Query to check whether a specific Trigger is there or not
This command checks for the specified trigger in the whole database.
SELECT * FROM [sys].[triggers] WHERE [name] = 'Trigger_name'
Query to display triggers
All the triggers that are available in the active database will be shown by the following statement.
Query to Disable Trigger
The below command deactivates the trigger in the working database.
DISABLE TRIGGER trigger_name ON DATABASE;
You can also specify a certain table name to disable a trigger.
DISABLE TRIGGER trigger_name ON table_name;
Query to Enable Trigger
The following command first deactivates a specific trigger that was defined on the specified table in the active database before re-enabling it.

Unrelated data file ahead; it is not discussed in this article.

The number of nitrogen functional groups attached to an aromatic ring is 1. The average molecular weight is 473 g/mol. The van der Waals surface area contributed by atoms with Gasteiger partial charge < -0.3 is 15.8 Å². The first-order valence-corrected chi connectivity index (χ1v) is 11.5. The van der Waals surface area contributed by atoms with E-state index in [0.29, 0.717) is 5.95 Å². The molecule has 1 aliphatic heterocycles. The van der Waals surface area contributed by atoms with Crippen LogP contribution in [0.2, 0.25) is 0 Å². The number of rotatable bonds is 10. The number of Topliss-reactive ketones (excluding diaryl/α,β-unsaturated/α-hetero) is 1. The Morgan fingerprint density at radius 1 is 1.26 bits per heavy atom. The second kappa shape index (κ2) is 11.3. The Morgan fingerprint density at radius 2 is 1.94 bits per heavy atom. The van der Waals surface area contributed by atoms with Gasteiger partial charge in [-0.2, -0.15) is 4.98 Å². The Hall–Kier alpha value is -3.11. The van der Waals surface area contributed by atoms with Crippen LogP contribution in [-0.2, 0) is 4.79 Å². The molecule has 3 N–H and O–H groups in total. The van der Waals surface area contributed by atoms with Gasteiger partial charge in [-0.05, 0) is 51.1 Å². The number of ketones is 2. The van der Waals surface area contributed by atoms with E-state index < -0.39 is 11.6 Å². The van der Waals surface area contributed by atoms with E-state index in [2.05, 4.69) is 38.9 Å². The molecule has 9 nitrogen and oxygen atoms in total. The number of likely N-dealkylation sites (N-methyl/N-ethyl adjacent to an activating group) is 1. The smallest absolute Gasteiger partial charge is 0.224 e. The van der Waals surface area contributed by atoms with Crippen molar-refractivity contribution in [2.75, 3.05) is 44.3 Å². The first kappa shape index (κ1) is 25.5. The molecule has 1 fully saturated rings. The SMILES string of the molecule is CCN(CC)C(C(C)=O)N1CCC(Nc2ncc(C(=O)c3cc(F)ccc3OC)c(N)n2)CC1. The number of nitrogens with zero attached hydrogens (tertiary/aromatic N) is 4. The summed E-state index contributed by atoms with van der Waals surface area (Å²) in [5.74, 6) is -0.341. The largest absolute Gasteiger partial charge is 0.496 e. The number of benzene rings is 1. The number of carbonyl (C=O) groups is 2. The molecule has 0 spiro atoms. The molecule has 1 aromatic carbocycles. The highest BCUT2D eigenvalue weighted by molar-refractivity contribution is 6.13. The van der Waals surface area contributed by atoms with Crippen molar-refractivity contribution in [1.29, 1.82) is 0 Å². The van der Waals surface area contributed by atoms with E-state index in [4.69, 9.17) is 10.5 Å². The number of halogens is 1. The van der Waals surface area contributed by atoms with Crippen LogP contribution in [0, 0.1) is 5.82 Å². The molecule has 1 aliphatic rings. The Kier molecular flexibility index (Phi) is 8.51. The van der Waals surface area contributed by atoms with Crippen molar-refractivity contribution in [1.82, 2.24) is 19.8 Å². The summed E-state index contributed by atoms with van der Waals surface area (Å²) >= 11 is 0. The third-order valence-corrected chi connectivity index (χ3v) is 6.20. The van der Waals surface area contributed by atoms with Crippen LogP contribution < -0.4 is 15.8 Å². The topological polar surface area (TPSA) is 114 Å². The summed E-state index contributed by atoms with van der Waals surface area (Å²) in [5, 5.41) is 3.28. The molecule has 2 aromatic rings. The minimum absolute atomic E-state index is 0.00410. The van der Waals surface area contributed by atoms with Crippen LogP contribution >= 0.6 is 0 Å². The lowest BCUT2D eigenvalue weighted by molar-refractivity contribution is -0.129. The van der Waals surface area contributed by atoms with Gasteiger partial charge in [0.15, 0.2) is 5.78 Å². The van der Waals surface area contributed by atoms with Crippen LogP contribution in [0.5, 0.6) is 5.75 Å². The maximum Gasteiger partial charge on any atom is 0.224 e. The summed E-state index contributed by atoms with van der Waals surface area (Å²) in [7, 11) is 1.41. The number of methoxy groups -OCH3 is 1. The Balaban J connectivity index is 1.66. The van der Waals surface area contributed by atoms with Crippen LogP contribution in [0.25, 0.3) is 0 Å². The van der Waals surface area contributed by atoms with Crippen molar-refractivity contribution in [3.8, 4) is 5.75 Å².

ALTER TABLE table_name DISABLE TRIGGER trigger_name
ALTER TABLE table_name ENABLE TRIGGER trigger_name
The trigger must be disabled, before trying to enable it,
Query to enable or disable all triggers in a table
Using the above SQL statement, we can deactivate or activate all the table triggers at a time by substituting “ALL” in place of a specific trigger name.
ALTER TABLE table_name DISABLE TRIGGER ALL
ALTER TABLE table_name ENABLE TRIGGER ALL
Query to Delete or Drop Trigger
A trigger can be eliminated by deleting it or the whole table. Every related trigger is also deleted when a table is deleted.
DROP TRIGGER [trigger_name];
Whenever a trigger is deleted, the related data is eliminated from the sys.objects data table.
Advantages of Triggers
It’s simple to build triggers and the trigger itself can invoke stored functions and methods.
Users can implement simple auditing using triggers.